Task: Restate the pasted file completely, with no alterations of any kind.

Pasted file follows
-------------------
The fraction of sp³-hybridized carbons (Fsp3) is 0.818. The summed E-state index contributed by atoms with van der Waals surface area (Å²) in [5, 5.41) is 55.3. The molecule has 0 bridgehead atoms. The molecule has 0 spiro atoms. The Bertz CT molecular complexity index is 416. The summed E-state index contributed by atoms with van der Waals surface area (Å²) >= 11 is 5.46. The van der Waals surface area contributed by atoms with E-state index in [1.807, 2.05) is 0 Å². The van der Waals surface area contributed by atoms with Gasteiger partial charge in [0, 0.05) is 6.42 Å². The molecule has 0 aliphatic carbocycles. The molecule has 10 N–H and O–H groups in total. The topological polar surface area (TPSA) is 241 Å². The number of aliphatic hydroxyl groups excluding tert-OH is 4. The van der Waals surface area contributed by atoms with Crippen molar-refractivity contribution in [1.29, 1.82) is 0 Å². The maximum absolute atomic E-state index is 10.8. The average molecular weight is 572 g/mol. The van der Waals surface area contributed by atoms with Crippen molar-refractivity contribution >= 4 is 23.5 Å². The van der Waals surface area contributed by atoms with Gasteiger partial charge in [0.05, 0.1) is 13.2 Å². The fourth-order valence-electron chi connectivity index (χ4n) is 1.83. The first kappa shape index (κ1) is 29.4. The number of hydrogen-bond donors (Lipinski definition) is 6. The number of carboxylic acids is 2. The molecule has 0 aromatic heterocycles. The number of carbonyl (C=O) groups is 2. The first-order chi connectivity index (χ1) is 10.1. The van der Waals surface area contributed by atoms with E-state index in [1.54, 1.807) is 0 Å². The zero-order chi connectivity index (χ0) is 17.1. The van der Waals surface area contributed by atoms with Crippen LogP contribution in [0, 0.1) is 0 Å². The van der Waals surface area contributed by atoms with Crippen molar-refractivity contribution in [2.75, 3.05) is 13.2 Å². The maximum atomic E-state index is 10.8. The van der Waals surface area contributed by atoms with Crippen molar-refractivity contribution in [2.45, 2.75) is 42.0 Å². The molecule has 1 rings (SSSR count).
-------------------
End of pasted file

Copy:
The fraction of sp³-hybridized carbons (Fsp3) is 0.818. The summed E-state index contributed by atoms with van der Waals surface area (Å²) in [5, 5.41) is 55.3. The molecule has 0 bridgehead atoms. The molecule has 0 spiro atoms. The Bertz CT molecular complexity index is 416. The summed E-state index contributed by atoms with van der Waals surface area (Å²) >= 11 is 5.46. The van der Waals surface area contributed by atoms with E-state index in [1.807, 2.05) is 0 Å². The van der Waals surface area contributed by atoms with Gasteiger partial charge in [0, 0.05) is 6.42 Å². The molecule has 0 aliphatic carbocycles. The molecule has 10 N–H and O–H groups in total. The topological polar surface area (TPSA) is 241 Å². The number of aliphatic hydroxyl groups excluding tert-OH is 4. The van der Waals surface area contributed by atoms with Crippen molar-refractivity contribution in [1.29, 1.82) is 0 Å². The maximum absolute atomic E-state index is 10.8. The average molecular weight is 572 g/mol. The van der Waals surface area contributed by atoms with Crippen molar-refractivity contribution >= 4 is 23.5 Å². The van der Waals surface area contributed by atoms with Gasteiger partial charge in [0.05, 0.1) is 13.2 Å². The fourth-order valence-electron chi connectivity index (χ4n) is 1.83. The first kappa shape index (κ1) is 29.4. The number of hydrogen-bond donors (Lipinski definition) is 6. The number of carboxylic acids is 2. The molecule has 0 aromatic heterocycles. The number of carbonyl (C=O) groups is 2. The first-order chi connectivity index (χ1) is 10.1. The van der Waals surface area contributed by atoms with E-state index in [1.54, 1.807) is 0 Å². The zero-order chi connectivity index (χ0) is 17.1. The van der Waals surface area contributed by atoms with Crippen LogP contribution in [0, 0.1) is 0 Å². The van der Waals surface area contributed by atoms with Crippen molar-refractivity contribution in [2.75, 3.05) is 13.2 Å². The maximum atomic E-state index is 10.8. The van der Waals surface area contributed by atoms with Crippen molar-refractivity contribution in [2.45, 2.75) is 42.0 Å². The molecule has 1 rings (SSSR count).